If you don't already have a smart home setup but want one, Samsung's SmartThings gives you everything you need for both a smart home and smart home security. Like other products in this category, SmartThings includes a hub that connects to other SmartThings devices including motion sensors, multipurpose sensors that can sense open doors, windows and more, smart outlets that let you to control light fixtures or electronics, arrival sensors that tell when someone in the family arrives home and water leak sensors to alert you about leaks.
The SmartThings Home Monitoring Kit ($241) is the place to start. It includes a hub, two multipurpose sensors, one motion sensor and one outlet. While you may want to add to it — both the camera ($139+) and audible alarm ($49) are extra — the kit includes all the basics.
SmartThings' strength is the number of products that work with it. It works with cameras from Samsung and D-Link, lights from Philips and Cree, locks from Yale and Quickset, thermostats from Honeywell and many more. Everything can be controlled through the SmartThings app for iPhone, Android or Windows Phone. Automate routines or configure certain things to happen when someone comes home, like turning the lights on. See what's happening at home, and control any connected device from your smartphone.
If you want professional monitoring, SmartThings is the only item on this list to offer it. A bundle that includes the Home Monitoring Kit and seven months of monitoring from Scout costs $279. After the first seven months, you pay $10 a month — a good price compared to most professionally monitored systems.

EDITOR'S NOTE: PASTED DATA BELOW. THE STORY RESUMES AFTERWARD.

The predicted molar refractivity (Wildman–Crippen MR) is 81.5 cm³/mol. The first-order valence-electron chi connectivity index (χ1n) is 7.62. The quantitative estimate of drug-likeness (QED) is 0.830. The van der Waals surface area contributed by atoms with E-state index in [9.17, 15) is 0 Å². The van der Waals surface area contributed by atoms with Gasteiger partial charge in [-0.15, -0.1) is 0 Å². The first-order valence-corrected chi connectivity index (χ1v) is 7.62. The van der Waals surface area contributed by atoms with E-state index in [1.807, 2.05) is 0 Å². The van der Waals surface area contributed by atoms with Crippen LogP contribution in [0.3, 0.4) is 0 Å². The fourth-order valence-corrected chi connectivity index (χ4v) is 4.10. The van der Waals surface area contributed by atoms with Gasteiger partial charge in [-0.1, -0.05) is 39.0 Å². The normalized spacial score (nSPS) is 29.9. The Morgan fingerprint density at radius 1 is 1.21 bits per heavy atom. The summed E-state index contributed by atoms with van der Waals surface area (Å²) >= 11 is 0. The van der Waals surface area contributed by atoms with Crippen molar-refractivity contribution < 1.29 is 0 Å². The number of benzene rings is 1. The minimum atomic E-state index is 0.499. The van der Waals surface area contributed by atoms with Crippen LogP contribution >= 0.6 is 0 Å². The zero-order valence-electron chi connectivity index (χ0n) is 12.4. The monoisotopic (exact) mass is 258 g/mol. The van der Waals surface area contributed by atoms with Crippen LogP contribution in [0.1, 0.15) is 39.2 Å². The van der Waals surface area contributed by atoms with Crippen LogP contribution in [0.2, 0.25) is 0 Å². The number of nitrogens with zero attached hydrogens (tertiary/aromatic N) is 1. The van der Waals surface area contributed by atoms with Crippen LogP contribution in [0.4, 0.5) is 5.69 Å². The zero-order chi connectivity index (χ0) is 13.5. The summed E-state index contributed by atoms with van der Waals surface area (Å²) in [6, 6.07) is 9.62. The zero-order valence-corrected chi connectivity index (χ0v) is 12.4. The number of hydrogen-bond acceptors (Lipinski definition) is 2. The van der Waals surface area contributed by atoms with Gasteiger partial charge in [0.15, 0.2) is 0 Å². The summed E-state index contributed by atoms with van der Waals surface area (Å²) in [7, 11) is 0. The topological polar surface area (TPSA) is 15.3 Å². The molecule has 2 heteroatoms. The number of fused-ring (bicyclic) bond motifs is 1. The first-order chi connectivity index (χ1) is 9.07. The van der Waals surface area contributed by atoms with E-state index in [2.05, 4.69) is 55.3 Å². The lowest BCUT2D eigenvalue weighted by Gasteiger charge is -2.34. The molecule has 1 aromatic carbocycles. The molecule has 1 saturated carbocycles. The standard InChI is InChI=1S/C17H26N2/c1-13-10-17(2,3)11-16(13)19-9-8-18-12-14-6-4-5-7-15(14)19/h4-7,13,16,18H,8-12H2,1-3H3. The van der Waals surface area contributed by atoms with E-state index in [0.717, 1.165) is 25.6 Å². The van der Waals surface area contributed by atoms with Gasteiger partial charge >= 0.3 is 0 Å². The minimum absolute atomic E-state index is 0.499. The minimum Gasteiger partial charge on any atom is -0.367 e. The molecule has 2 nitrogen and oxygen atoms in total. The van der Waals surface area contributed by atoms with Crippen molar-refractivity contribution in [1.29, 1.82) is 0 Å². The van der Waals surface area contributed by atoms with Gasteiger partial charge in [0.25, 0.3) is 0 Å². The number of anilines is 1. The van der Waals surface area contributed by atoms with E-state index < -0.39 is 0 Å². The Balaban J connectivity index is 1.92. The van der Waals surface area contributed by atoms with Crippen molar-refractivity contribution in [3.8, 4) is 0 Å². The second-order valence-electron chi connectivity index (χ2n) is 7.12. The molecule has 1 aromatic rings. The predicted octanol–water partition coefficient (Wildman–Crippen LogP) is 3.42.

The downside to SmartThings is cost and complexity. While the number of products available gives you a great range of options, it can make it harder to figure out what you need, and everything you add adds to the price tag. However, the system’s expandability makes it an excellent choice for anyone looking to build a smart home system.
While the iSmartAlarm doesn't work with as many third-party gadgets as Samsung's SmartThings, deciding what you need with your iSmartAlarm system is a lot less daunting. It covers all of our must-have basics including an internet-enabled hub (the CubeOne), three camera options (including cameras that can tilt and pan and see in the dark), a 110-decibel alarm, motion sensors, door and window sensors, smart switches and remote tags that offer easy push-button control of the system and make it easy to track who's home and who isn't.